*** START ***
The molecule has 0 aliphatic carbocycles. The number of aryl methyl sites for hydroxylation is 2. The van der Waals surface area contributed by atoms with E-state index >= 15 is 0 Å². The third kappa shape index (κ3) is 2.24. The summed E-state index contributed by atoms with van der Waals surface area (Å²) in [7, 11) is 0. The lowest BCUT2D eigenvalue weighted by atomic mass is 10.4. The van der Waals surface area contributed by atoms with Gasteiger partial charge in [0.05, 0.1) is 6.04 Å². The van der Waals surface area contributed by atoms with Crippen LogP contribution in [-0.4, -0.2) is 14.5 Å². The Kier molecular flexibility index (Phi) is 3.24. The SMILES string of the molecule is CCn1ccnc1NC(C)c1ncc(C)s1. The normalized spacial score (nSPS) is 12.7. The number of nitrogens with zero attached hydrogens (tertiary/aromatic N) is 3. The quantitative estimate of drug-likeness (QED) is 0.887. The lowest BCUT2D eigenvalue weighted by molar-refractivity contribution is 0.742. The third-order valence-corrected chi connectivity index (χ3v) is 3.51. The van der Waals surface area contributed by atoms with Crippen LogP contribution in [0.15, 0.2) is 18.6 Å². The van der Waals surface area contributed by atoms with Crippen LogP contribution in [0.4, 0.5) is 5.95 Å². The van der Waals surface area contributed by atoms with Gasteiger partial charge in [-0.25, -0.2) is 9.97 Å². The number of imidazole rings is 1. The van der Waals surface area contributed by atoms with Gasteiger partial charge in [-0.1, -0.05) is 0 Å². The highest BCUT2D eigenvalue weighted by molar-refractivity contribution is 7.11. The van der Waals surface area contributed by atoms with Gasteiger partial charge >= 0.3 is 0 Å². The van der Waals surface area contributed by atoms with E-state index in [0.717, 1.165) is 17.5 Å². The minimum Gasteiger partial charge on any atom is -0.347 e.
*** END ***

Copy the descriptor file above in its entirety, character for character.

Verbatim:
The molecule has 0 aliphatic carbocycles. The number of aryl methyl sites for hydroxylation is 2. The van der Waals surface area contributed by atoms with E-state index >= 15 is 0 Å². The third kappa shape index (κ3) is 2.24. The summed E-state index contributed by atoms with van der Waals surface area (Å²) in [7, 11) is 0. The lowest BCUT2D eigenvalue weighted by atomic mass is 10.4. The van der Waals surface area contributed by atoms with Gasteiger partial charge in [0.05, 0.1) is 6.04 Å². The van der Waals surface area contributed by atoms with Crippen LogP contribution in [-0.4, -0.2) is 14.5 Å². The Kier molecular flexibility index (Phi) is 3.24. The SMILES string of the molecule is CCn1ccnc1NC(C)c1ncc(C)s1. The normalized spacial score (nSPS) is 12.7. The number of nitrogens with zero attached hydrogens (tertiary/aromatic N) is 3. The quantitative estimate of drug-likeness (QED) is 0.887. The lowest BCUT2D eigenvalue weighted by molar-refractivity contribution is 0.742. The third-order valence-corrected chi connectivity index (χ3v) is 3.51. The van der Waals surface area contributed by atoms with Crippen LogP contribution in [0.15, 0.2) is 18.6 Å². The van der Waals surface area contributed by atoms with Crippen LogP contribution in [0.4, 0.5) is 5.95 Å². The van der Waals surface area contributed by atoms with Gasteiger partial charge in [-0.25, -0.2) is 9.97 Å². The number of imidazole rings is 1. The van der Waals surface area contributed by atoms with Gasteiger partial charge in [-0.1, -0.05) is 0 Å². The highest BCUT2D eigenvalue weighted by molar-refractivity contribution is 7.11. The van der Waals surface area contributed by atoms with Gasteiger partial charge >= 0.3 is 0 Å². The van der Waals surface area contributed by atoms with E-state index in [0.717, 1.165) is 17.5 Å². The minimum Gasteiger partial charge on any atom is -0.347 e.